I’m sorry to hear that you are chronically ill. I’m sure you have a lot to take care of, and you may have begun making plans for writing your will. But please remember, there is more to estate planning than only a will or trust. You need to consider your long-term care – who will help and how you will pay for it. There are special considerations to estate planning when you are chronically ill.
Most people know you should have a will or trust, but a strong estate plan includes more. You don’t have to only plan for your assets after you pass. You also want to think about your care if you become incapacitated.
At the very least, an estate plan should include the following:
But it may also include a residuary clause, an in-case-of-emergency list or a revocable living trust. You must decide what is essential and what is most needed in your unique situation.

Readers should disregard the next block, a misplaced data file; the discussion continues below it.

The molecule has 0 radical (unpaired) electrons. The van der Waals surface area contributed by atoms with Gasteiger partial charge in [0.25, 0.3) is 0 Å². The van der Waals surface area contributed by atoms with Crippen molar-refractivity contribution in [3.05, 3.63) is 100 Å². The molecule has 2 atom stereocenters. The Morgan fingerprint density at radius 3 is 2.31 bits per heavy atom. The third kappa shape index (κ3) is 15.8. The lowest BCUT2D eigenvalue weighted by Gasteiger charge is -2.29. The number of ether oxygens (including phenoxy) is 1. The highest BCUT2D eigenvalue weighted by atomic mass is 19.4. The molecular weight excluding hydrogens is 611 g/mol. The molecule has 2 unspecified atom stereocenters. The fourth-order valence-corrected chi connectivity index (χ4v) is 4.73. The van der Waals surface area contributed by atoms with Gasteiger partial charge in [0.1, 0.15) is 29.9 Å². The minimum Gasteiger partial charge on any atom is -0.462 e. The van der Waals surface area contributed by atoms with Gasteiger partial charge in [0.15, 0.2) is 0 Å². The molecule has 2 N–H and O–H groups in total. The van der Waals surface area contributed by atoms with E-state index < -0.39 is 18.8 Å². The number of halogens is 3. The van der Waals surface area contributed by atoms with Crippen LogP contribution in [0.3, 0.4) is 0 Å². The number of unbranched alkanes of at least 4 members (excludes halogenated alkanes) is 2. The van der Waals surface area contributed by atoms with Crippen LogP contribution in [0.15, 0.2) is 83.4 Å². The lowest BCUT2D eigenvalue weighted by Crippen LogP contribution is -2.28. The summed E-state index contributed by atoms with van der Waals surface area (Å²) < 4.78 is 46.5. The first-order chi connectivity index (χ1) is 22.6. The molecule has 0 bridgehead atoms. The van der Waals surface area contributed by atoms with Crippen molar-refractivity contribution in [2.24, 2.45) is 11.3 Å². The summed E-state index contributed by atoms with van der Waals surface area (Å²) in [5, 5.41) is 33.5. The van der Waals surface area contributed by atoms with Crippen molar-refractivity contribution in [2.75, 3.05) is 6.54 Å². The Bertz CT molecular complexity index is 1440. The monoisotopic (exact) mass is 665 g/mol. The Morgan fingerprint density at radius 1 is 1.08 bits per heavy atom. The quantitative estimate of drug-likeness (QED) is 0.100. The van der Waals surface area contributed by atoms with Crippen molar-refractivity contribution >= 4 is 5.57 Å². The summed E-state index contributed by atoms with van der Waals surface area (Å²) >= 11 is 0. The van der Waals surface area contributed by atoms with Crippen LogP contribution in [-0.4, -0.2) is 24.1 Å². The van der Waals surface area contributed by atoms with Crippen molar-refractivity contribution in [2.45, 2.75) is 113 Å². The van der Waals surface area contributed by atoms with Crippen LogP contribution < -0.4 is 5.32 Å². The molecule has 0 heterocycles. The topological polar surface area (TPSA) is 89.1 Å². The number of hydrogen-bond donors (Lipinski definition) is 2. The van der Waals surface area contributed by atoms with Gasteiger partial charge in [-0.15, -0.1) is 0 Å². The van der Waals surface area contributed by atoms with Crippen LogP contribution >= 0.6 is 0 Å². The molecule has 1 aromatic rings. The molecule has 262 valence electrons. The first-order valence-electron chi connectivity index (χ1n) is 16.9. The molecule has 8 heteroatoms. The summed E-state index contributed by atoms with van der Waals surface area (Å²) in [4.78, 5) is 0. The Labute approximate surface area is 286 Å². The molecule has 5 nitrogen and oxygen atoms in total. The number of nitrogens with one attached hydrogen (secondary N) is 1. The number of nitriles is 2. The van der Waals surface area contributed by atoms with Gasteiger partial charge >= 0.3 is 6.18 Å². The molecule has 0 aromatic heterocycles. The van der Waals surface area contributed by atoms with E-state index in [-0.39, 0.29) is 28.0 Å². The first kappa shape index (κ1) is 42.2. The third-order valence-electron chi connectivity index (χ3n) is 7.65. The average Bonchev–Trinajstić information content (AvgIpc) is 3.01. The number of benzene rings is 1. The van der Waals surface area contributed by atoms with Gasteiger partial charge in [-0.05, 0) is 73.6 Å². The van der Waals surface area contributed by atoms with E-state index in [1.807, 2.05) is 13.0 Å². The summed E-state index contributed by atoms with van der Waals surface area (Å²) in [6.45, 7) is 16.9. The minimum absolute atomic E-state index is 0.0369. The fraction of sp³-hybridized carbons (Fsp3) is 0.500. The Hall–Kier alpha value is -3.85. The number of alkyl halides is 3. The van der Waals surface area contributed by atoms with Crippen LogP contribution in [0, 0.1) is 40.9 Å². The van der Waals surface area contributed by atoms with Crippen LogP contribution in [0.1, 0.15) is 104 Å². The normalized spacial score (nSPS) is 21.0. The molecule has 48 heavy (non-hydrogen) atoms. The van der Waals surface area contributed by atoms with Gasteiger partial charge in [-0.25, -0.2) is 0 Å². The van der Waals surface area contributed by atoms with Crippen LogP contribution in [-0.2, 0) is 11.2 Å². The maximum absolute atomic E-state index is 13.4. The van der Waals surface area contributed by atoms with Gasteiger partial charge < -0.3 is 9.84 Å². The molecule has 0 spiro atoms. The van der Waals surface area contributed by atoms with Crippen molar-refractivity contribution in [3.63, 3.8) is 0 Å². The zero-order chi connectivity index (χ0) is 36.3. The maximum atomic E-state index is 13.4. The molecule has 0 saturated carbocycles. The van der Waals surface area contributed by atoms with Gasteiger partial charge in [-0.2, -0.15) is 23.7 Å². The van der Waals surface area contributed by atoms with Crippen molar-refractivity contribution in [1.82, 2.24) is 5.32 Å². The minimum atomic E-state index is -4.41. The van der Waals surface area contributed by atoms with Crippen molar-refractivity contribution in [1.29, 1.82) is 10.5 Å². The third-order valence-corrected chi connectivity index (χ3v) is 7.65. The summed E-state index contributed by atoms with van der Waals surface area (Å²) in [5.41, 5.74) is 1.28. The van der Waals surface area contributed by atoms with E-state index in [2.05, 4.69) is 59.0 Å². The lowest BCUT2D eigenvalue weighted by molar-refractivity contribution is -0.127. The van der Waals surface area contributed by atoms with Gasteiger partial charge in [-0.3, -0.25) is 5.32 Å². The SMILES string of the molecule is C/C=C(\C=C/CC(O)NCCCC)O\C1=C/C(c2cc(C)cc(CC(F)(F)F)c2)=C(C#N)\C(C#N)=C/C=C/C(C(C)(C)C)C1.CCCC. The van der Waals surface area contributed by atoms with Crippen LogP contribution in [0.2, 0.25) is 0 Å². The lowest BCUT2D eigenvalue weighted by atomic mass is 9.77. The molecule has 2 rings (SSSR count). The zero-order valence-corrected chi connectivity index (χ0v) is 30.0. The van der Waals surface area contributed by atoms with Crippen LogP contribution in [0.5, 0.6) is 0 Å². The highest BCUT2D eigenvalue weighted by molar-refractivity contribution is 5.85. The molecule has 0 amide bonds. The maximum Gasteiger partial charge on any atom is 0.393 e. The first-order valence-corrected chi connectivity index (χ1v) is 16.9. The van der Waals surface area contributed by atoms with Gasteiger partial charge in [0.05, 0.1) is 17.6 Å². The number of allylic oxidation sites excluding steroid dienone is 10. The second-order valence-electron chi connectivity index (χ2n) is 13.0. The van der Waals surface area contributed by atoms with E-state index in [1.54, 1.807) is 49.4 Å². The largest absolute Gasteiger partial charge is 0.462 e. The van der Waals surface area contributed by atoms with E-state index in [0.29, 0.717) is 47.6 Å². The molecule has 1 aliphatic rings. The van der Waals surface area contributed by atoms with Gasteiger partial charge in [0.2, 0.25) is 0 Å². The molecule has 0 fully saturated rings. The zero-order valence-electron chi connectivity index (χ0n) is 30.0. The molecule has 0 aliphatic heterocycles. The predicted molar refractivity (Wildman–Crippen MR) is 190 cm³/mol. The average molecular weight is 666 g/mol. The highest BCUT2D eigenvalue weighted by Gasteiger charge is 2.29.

The legal definition of a chronically ill person is someone unable to perform, without substantial assistance from another individual, at least 2 daily activities – including eating, transferring, bathing, dressing and more. A doctor must confirm that you are chronically ill before services such as social security may help you. Chronic illness differs from estate planning with a terminal diagnosis but still has its own hurdles.
And for your will to be valid, you will want a doctor to affirm that you are in good mental health and not impaired when creating your estate plan.
Preparing your estate plan while fighting a chronic illness can be difficult. Still, you will want to work with an experienced estate attorney who can ensure you are doing all you can to prepare for your final days and after you pass away.
Now is the time to create your estate plan or update an existing one. To do this, call the attorneys at Estate & Probate Legal Group in Illinois to help you get your estate plan in order. Contact us today at 630-864-5835.
AREAS WE SERVE: DuPage, Kane, Lake and Will counties.